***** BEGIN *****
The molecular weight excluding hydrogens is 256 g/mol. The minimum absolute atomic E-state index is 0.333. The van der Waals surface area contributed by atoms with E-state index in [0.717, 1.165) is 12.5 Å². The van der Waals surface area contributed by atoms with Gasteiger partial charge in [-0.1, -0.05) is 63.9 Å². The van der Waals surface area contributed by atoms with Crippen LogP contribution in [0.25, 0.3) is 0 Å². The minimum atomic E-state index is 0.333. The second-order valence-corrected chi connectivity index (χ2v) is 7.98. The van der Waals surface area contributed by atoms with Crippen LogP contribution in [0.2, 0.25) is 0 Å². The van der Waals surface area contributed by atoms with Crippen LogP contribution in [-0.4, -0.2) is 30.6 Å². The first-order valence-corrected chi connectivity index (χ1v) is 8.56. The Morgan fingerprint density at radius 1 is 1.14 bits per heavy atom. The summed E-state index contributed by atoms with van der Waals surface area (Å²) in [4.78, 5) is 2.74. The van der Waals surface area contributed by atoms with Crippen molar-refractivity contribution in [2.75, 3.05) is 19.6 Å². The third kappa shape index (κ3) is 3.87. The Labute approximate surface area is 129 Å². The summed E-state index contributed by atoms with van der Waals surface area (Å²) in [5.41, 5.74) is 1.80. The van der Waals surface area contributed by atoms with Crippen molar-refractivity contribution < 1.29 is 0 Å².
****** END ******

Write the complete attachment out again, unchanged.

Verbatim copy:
The molecular weight excluding hydrogens is 256 g/mol. The minimum absolute atomic E-state index is 0.333. The van der Waals surface area contributed by atoms with E-state index in [0.717, 1.165) is 12.5 Å². The van der Waals surface area contributed by atoms with Gasteiger partial charge in [-0.1, -0.05) is 63.9 Å². The van der Waals surface area contributed by atoms with Crippen LogP contribution in [0.25, 0.3) is 0 Å². The minimum atomic E-state index is 0.333. The second-order valence-corrected chi connectivity index (χ2v) is 7.98. The van der Waals surface area contributed by atoms with Crippen LogP contribution in [0.2, 0.25) is 0 Å². The van der Waals surface area contributed by atoms with Crippen LogP contribution in [-0.4, -0.2) is 30.6 Å². The first-order valence-corrected chi connectivity index (χ1v) is 8.56. The Morgan fingerprint density at radius 1 is 1.14 bits per heavy atom. The summed E-state index contributed by atoms with van der Waals surface area (Å²) in [4.78, 5) is 2.74. The van der Waals surface area contributed by atoms with Crippen molar-refractivity contribution in [2.75, 3.05) is 19.6 Å². The third kappa shape index (κ3) is 3.87. The Labute approximate surface area is 129 Å². The summed E-state index contributed by atoms with van der Waals surface area (Å²) in [5.41, 5.74) is 1.80. The van der Waals surface area contributed by atoms with Crippen molar-refractivity contribution < 1.29 is 0 Å².